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New Bill Would Eliminate Plastic Bags in Massachusetts

The bill would preempt existing plastic bag bans in the more than 100 cities and towns that already have a plastic bag law on the books

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Massachusetts would eliminate carry-out plastic bags from retail stores around the state under a new bill set for debate this week in the State Senate.

Released on Monday, the proposal would expand on measures already adopted in over 100 cities and towns across the commonwealth, according to the office of Senate President Karen Spilka, D-Ashland, who introduced the bill. Maine, Vermont and Connecticut already have plastic bag bans in place.

The proposed bill, which will be debated in front of the state Senate on Wednesday, would require retailers to charge at least 10 cents for a recycled paper bag at check out. Half of the 10 cents would pay for the bags, while the other half would go back to the city or town for the enforcement of the ban and other recycling efforts.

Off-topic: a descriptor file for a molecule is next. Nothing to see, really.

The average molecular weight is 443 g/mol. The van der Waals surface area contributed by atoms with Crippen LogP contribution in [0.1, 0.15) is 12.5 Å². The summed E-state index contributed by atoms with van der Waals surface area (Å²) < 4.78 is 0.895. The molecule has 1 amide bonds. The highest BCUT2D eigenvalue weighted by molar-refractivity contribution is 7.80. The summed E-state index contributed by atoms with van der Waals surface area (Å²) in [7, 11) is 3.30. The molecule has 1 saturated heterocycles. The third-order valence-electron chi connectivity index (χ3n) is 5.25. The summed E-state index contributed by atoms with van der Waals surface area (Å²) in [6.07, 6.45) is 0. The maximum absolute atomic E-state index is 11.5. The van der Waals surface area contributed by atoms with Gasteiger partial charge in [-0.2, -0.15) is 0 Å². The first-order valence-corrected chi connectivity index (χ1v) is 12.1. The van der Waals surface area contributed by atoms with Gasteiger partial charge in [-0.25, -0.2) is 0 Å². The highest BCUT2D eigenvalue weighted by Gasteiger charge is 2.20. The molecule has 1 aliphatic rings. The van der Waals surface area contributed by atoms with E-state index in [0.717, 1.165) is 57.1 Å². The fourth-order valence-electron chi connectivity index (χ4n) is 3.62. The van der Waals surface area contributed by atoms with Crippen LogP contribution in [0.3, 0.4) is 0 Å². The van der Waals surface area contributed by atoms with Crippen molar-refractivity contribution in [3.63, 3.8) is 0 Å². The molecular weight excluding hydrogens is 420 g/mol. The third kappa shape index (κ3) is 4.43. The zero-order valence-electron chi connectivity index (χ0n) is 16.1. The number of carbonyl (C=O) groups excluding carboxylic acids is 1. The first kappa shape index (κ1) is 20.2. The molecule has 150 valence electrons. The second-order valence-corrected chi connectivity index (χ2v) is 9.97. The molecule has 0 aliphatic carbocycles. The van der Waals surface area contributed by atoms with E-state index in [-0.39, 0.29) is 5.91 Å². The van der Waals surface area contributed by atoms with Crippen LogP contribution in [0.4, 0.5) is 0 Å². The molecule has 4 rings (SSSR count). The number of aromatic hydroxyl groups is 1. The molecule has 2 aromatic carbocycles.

The bill would preempt existing plastic bag bans in cities and towns that already have a plastic bag law on the books and would make an exception for instances in which plastic bags are necessary, like at grocery stores for items such as produce, poultry or other food that needs to stay fresh or could leak.

Spilka said she believes encouraging the use of reusable bags is an important first step in promoting a greener world, an idea she encountered in a display about sea animals starving to death after eating plastic she saw at an aquarium while on a family trip to British Columbia and Alaska

"I was saddened and disgusted, quite frankly, when I was confronted with the reality of what plastics in our oceans do to the animals who call it home," Spilka said in a statement. "Beyond that, it made me realize how the health of our planet depends so much on the health of our oceans. While Massachusetts may not be able to tackle the proliferation of plastics worldwide, we can take concrete action at home."

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